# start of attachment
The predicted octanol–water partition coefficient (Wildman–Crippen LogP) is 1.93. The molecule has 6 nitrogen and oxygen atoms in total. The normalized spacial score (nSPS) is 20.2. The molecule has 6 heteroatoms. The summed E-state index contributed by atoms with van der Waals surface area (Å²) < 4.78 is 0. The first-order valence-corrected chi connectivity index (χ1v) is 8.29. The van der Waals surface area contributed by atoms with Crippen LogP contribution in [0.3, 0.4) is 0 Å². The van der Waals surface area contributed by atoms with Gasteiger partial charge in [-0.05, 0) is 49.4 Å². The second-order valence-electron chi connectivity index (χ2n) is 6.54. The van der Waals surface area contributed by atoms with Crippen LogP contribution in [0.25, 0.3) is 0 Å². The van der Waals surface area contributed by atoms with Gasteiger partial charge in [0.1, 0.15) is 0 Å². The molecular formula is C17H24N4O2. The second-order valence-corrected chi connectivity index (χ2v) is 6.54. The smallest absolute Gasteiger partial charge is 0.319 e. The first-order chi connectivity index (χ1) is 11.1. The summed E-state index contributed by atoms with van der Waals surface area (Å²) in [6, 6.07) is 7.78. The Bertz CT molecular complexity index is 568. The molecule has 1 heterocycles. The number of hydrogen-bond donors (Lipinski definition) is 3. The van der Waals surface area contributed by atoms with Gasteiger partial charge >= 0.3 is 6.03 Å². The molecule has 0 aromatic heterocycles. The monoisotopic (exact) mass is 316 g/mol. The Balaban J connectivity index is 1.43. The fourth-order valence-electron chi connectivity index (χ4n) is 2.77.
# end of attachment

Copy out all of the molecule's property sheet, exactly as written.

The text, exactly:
The predicted octanol–water partition coefficient (Wildman–Crippen LogP) is 1.93. The molecule has 6 nitrogen and oxygen atoms in total. The normalized spacial score (nSPS) is 20.2. The molecule has 6 heteroatoms. The summed E-state index contributed by atoms with van der Waals surface area (Å²) < 4.78 is 0. The first-order valence-corrected chi connectivity index (χ1v) is 8.29. The van der Waals surface area contributed by atoms with Crippen LogP contribution in [0.3, 0.4) is 0 Å². The van der Waals surface area contributed by atoms with Gasteiger partial charge in [-0.05, 0) is 49.4 Å². The second-order valence-electron chi connectivity index (χ2n) is 6.54. The van der Waals surface area contributed by atoms with Crippen LogP contribution in [0.25, 0.3) is 0 Å². The van der Waals surface area contributed by atoms with Gasteiger partial charge in [0.1, 0.15) is 0 Å². The molecular formula is C17H24N4O2. The second-order valence-corrected chi connectivity index (χ2v) is 6.54. The smallest absolute Gasteiger partial charge is 0.319 e. The first-order chi connectivity index (χ1) is 11.1. The summed E-state index contributed by atoms with van der Waals surface area (Å²) in [6, 6.07) is 7.78. The Bertz CT molecular complexity index is 568. The molecule has 1 heterocycles. The number of hydrogen-bond donors (Lipinski definition) is 3. The van der Waals surface area contributed by atoms with Gasteiger partial charge >= 0.3 is 6.03 Å². The molecule has 0 aromatic heterocycles. The monoisotopic (exact) mass is 316 g/mol. The Balaban J connectivity index is 1.43. The fourth-order valence-electron chi connectivity index (χ4n) is 2.77.